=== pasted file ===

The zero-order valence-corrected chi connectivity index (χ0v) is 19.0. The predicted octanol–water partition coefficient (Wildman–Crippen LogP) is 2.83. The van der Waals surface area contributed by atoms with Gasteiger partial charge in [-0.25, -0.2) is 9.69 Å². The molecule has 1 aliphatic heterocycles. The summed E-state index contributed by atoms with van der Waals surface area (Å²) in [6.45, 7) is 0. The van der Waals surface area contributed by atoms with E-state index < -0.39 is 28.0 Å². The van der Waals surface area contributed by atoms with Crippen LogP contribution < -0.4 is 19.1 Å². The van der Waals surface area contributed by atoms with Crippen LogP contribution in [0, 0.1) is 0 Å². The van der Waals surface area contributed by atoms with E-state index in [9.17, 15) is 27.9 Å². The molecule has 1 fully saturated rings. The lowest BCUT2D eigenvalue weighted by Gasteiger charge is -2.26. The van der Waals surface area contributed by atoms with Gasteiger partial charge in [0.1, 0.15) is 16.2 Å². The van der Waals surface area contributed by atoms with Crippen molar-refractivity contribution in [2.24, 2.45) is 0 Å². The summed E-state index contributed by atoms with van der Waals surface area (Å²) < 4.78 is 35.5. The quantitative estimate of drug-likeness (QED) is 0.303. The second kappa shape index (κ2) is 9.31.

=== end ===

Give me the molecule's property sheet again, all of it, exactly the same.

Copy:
The zero-order valence-corrected chi connectivity index (χ0v) is 19.0. The predicted octanol–water partition coefficient (Wildman–Crippen LogP) is 2.83. The van der Waals surface area contributed by atoms with Gasteiger partial charge in [-0.25, -0.2) is 9.69 Å². The molecule has 1 aliphatic heterocycles. The summed E-state index contributed by atoms with van der Waals surface area (Å²) in [6.45, 7) is 0. The van der Waals surface area contributed by atoms with E-state index < -0.39 is 28.0 Å². The van der Waals surface area contributed by atoms with Crippen LogP contribution < -0.4 is 19.1 Å². The van der Waals surface area contributed by atoms with Crippen LogP contribution in [0, 0.1) is 0 Å². The van der Waals surface area contributed by atoms with E-state index in [9.17, 15) is 27.9 Å². The molecule has 1 fully saturated rings. The lowest BCUT2D eigenvalue weighted by Gasteiger charge is -2.26. The van der Waals surface area contributed by atoms with Gasteiger partial charge in [0.1, 0.15) is 16.2 Å². The van der Waals surface area contributed by atoms with Crippen molar-refractivity contribution in [2.24, 2.45) is 0 Å². The summed E-state index contributed by atoms with van der Waals surface area (Å²) < 4.78 is 35.5. The quantitative estimate of drug-likeness (QED) is 0.303. The second kappa shape index (κ2) is 9.31.